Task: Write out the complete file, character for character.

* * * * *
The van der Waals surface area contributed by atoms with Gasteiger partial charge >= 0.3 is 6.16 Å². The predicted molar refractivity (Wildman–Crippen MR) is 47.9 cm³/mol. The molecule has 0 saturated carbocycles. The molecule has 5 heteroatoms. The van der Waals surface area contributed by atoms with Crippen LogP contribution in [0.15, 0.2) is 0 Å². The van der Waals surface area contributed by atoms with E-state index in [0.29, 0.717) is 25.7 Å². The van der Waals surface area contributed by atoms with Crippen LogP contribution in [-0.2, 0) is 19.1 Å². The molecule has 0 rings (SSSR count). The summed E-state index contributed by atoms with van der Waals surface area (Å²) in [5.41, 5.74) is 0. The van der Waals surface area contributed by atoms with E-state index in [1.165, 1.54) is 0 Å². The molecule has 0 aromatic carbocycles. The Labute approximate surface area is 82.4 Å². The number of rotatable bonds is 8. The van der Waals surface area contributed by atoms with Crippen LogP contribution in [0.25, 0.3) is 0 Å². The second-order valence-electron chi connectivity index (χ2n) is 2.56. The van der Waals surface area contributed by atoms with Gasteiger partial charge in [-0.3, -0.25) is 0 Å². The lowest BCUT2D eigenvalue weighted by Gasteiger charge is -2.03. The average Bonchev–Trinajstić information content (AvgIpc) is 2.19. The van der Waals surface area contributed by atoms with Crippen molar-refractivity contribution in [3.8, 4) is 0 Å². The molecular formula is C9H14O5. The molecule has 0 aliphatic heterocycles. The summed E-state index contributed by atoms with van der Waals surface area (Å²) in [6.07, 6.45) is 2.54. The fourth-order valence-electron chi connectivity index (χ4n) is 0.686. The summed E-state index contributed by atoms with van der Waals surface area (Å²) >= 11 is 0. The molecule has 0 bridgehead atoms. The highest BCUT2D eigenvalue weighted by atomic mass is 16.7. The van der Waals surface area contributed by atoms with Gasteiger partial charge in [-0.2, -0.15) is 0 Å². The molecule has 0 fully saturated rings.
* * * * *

The van der Waals surface area contributed by atoms with Gasteiger partial charge >= 0.3 is 6.16 Å². The predicted molar refractivity (Wildman–Crippen MR) is 47.9 cm³/mol. The molecule has 0 saturated carbocycles. The molecule has 5 heteroatoms. The van der Waals surface area contributed by atoms with Crippen LogP contribution in [0.15, 0.2) is 0 Å². The van der Waals surface area contributed by atoms with E-state index in [0.29, 0.717) is 25.7 Å². The van der Waals surface area contributed by atoms with Crippen LogP contribution in [-0.2, 0) is 19.1 Å². The molecule has 0 rings (SSSR count). The summed E-state index contributed by atoms with van der Waals surface area (Å²) in [5.41, 5.74) is 0. The van der Waals surface area contributed by atoms with E-state index in [1.165, 1.54) is 0 Å². The molecule has 0 aromatic carbocycles. The Labute approximate surface area is 82.4 Å². The number of rotatable bonds is 8. The van der Waals surface area contributed by atoms with Crippen LogP contribution in [0.25, 0.3) is 0 Å². The second-order valence-electron chi connectivity index (χ2n) is 2.56. The van der Waals surface area contributed by atoms with Gasteiger partial charge in [-0.3, -0.25) is 0 Å². The lowest BCUT2D eigenvalue weighted by Gasteiger charge is -2.03. The average Bonchev–Trinajstić information content (AvgIpc) is 2.19. The van der Waals surface area contributed by atoms with Crippen molar-refractivity contribution in [3.8, 4) is 0 Å². The molecular formula is C9H14O5. The molecule has 0 aliphatic heterocycles. The summed E-state index contributed by atoms with van der Waals surface area (Å²) in [6.07, 6.45) is 2.54. The fourth-order valence-electron chi connectivity index (χ4n) is 0.686. The summed E-state index contributed by atoms with van der Waals surface area (Å²) >= 11 is 0. The molecule has 0 bridgehead atoms. The highest BCUT2D eigenvalue weighted by atomic mass is 16.7. The van der Waals surface area contributed by atoms with Gasteiger partial charge in [-0.2, -0.15) is 0 Å². The molecule has 0 fully saturated rings.